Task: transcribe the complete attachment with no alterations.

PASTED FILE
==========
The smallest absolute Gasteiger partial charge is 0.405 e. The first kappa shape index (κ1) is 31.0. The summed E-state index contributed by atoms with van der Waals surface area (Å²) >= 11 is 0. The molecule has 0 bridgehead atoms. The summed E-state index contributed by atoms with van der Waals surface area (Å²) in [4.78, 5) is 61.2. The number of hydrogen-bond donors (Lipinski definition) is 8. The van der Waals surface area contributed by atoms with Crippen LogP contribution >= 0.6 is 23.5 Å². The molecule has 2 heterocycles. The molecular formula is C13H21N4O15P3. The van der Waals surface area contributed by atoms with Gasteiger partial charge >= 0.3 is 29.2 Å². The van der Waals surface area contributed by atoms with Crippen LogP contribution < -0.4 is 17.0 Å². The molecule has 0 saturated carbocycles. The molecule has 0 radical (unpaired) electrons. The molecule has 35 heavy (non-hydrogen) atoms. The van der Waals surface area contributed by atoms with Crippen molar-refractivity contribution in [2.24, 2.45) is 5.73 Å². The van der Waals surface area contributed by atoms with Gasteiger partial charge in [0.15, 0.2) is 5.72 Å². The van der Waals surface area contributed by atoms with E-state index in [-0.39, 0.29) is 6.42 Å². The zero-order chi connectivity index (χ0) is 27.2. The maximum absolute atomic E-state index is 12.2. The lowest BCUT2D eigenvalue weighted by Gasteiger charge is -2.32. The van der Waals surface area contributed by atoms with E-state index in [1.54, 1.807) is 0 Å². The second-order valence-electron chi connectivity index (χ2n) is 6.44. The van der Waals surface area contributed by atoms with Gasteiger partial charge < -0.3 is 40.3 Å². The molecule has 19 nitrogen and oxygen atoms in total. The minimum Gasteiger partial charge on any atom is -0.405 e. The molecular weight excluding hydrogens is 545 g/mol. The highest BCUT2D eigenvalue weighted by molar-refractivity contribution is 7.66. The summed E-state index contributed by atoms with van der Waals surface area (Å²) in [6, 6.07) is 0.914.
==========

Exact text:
The smallest absolute Gasteiger partial charge is 0.405 e. The first kappa shape index (κ1) is 31.0. The summed E-state index contributed by atoms with van der Waals surface area (Å²) >= 11 is 0. The molecule has 0 bridgehead atoms. The summed E-state index contributed by atoms with van der Waals surface area (Å²) in [4.78, 5) is 61.2. The number of hydrogen-bond donors (Lipinski definition) is 8. The van der Waals surface area contributed by atoms with Crippen LogP contribution >= 0.6 is 23.5 Å². The molecule has 2 heterocycles. The molecular formula is C13H21N4O15P3. The van der Waals surface area contributed by atoms with Gasteiger partial charge >= 0.3 is 29.2 Å². The van der Waals surface area contributed by atoms with Crippen LogP contribution < -0.4 is 17.0 Å². The molecule has 0 saturated carbocycles. The molecule has 0 radical (unpaired) electrons. The molecule has 35 heavy (non-hydrogen) atoms. The van der Waals surface area contributed by atoms with Crippen molar-refractivity contribution in [2.24, 2.45) is 5.73 Å². The van der Waals surface area contributed by atoms with Gasteiger partial charge in [0.15, 0.2) is 5.72 Å². The van der Waals surface area contributed by atoms with E-state index in [-0.39, 0.29) is 6.42 Å². The zero-order chi connectivity index (χ0) is 27.2. The maximum absolute atomic E-state index is 12.2. The lowest BCUT2D eigenvalue weighted by Gasteiger charge is -2.32. The van der Waals surface area contributed by atoms with E-state index in [1.54, 1.807) is 0 Å². The second-order valence-electron chi connectivity index (χ2n) is 6.44. The van der Waals surface area contributed by atoms with Gasteiger partial charge < -0.3 is 40.3 Å². The molecule has 19 nitrogen and oxygen atoms in total. The minimum Gasteiger partial charge on any atom is -0.405 e. The molecular weight excluding hydrogens is 545 g/mol. The highest BCUT2D eigenvalue weighted by molar-refractivity contribution is 7.66. The summed E-state index contributed by atoms with van der Waals surface area (Å²) in [6, 6.07) is 0.914.